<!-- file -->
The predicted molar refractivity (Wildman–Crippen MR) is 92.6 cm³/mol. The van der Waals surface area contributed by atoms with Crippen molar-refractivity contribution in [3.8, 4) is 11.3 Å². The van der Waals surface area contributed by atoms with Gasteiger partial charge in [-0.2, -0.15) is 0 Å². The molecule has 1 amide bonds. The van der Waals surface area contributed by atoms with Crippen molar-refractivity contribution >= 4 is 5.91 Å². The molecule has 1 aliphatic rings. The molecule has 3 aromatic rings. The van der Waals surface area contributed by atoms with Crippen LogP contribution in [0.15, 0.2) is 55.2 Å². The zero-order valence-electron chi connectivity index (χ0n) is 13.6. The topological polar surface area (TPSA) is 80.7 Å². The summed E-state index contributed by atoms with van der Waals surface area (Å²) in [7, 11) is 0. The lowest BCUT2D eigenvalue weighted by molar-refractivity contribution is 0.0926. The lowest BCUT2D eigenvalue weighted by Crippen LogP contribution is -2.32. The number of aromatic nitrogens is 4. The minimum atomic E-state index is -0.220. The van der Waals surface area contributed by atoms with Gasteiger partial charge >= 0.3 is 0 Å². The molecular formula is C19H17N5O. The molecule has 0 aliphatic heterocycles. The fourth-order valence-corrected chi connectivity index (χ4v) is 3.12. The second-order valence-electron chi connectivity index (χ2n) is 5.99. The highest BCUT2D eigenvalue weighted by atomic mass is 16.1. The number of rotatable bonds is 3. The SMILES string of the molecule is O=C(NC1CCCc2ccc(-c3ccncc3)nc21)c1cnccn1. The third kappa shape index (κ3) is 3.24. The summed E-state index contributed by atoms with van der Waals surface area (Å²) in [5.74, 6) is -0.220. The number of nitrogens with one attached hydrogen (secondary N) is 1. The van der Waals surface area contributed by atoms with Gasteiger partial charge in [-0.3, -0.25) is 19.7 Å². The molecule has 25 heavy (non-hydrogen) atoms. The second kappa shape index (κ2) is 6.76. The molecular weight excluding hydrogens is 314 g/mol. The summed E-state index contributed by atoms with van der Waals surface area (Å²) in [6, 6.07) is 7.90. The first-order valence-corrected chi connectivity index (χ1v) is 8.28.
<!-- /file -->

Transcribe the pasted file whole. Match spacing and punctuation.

The predicted molar refractivity (Wildman–Crippen MR) is 92.6 cm³/mol. The van der Waals surface area contributed by atoms with Crippen molar-refractivity contribution in [3.8, 4) is 11.3 Å². The van der Waals surface area contributed by atoms with Gasteiger partial charge in [-0.2, -0.15) is 0 Å². The molecule has 1 amide bonds. The van der Waals surface area contributed by atoms with Crippen molar-refractivity contribution >= 4 is 5.91 Å². The molecule has 1 aliphatic rings. The molecule has 3 aromatic rings. The van der Waals surface area contributed by atoms with Crippen LogP contribution in [0.15, 0.2) is 55.2 Å². The zero-order valence-electron chi connectivity index (χ0n) is 13.6. The topological polar surface area (TPSA) is 80.7 Å². The summed E-state index contributed by atoms with van der Waals surface area (Å²) in [7, 11) is 0. The lowest BCUT2D eigenvalue weighted by molar-refractivity contribution is 0.0926. The lowest BCUT2D eigenvalue weighted by Crippen LogP contribution is -2.32. The number of aromatic nitrogens is 4. The minimum atomic E-state index is -0.220. The van der Waals surface area contributed by atoms with Gasteiger partial charge >= 0.3 is 0 Å². The molecular formula is C19H17N5O. The molecule has 0 aliphatic heterocycles. The fourth-order valence-corrected chi connectivity index (χ4v) is 3.12. The second-order valence-electron chi connectivity index (χ2n) is 5.99. The highest BCUT2D eigenvalue weighted by atomic mass is 16.1. The number of rotatable bonds is 3. The SMILES string of the molecule is O=C(NC1CCCc2ccc(-c3ccncc3)nc21)c1cnccn1. The third kappa shape index (κ3) is 3.24. The summed E-state index contributed by atoms with van der Waals surface area (Å²) in [5.74, 6) is -0.220. The number of nitrogens with one attached hydrogen (secondary N) is 1. The van der Waals surface area contributed by atoms with Gasteiger partial charge in [-0.3, -0.25) is 19.7 Å². The molecule has 25 heavy (non-hydrogen) atoms. The second kappa shape index (κ2) is 6.76. The molecular weight excluding hydrogens is 314 g/mol. The summed E-state index contributed by atoms with van der Waals surface area (Å²) in [6, 6.07) is 7.90. The first-order valence-corrected chi connectivity index (χ1v) is 8.28.